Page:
Their blind spots: They can overidentify with their image, losing touch with who they really are, which can come across as insincere and lacking self-awareness. Their goal orientation may lead to others seeing them as impatient, rushed and dismissive.

What triggers them: Being set up to fail. Not looking good professionally. Not being given credit for their work. Being blamed for others’ poor work.

4. The Individual Creative

Is Sensitive & In Tune With Their Inner World, Making Them Emotionally Expressive & Sometimes Intense & Dramatic.

Their idealised self-image: I must be true to myself and make a difference.

Their blind spots: They want meaningful relationships, but their need to be different and special creates a push-pull which can cause some people to pull away. This can be magnified by their comfort with deep & heavy emotions, which some find self-absorbed and uncomfortable.

What triggers them: Being ignored or slighted. Being asked to do something against their values. Not receiving credit for their work.  Envy.

5. The Investigator

Is The Nerdy, Cerebral Type: Perceptive, Innovative, & Isolated.

Their idealised self-image: I must be self-sufficient. I must depend on others too much.  I understand and make sense of my world.

Their blind spots: Overly in their head and able to easily detach from their feelings, they can come across as lacking warmth. They can be arrogant and patronising when sharing information.  Commitment is difficult and solitude is not as painful, but they can feel torn between being alone and wanting contact.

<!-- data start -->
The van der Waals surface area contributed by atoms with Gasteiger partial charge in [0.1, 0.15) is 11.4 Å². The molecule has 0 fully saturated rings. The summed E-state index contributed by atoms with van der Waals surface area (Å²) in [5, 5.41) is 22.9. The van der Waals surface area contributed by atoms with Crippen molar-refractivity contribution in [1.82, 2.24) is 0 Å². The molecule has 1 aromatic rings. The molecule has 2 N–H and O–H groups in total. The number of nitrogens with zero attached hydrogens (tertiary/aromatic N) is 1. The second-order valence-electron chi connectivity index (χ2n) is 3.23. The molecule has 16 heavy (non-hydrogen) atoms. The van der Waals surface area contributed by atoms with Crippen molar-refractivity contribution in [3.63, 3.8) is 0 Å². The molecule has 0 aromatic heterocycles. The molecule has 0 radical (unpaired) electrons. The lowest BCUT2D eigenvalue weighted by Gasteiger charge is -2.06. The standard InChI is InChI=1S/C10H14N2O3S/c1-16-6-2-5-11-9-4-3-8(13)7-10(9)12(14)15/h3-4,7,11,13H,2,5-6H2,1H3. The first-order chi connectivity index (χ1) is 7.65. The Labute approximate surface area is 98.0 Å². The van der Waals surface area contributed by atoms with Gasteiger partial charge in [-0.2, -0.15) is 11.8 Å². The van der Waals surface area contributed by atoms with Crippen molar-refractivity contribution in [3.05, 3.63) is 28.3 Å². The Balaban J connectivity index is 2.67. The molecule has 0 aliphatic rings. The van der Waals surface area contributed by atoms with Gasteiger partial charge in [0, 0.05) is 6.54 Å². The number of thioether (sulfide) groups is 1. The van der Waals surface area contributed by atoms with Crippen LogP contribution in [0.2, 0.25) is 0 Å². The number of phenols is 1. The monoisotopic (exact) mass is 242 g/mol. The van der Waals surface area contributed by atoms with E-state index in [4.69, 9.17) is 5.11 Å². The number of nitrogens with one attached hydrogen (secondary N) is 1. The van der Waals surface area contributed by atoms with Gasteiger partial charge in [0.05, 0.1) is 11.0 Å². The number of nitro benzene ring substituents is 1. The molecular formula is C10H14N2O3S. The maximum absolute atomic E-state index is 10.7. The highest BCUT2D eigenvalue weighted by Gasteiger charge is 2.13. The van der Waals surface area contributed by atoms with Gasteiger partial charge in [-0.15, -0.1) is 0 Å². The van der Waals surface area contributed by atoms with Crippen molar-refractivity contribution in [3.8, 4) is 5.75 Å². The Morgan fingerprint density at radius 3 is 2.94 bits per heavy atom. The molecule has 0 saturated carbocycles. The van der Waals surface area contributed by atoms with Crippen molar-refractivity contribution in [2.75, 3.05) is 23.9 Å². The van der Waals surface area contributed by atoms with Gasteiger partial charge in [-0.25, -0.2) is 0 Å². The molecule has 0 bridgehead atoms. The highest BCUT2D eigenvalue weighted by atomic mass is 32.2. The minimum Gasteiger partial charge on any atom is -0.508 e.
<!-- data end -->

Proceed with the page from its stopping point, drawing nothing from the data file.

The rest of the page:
What triggers them: Being overwhelmed or surprised. Private, dishonest, or false information is being shared. Being prompted for an instant emotional response.

6. The Loyal Sceptic

Is, Security-Oriented, Engaging, Responsible, & Suspicious

Their idealised self-image: I must protect myself, be careful, & cautious about who I trust and be loyal to those I can trust.

Their blind spots: Overly focused on how things can go wrong, they miss what is going well.  Despite valuing loyalty and trust, they tend to behave in ways that make it difficult for others to trust them.  Always focusing on obstacles and fears, they often project onto others without acknowledging their own emotions and anxieties fully.

What triggers them: Another person’s lack of genuineness. Another’s lack of commitment. Abusive use of authority.

7. The Enthusiastic Visionary

Is Busy, Fun-loving, Spontaneous, & Easily Distracted

Their idealised self-image: I deserve what I want. I must move forward to what’s next.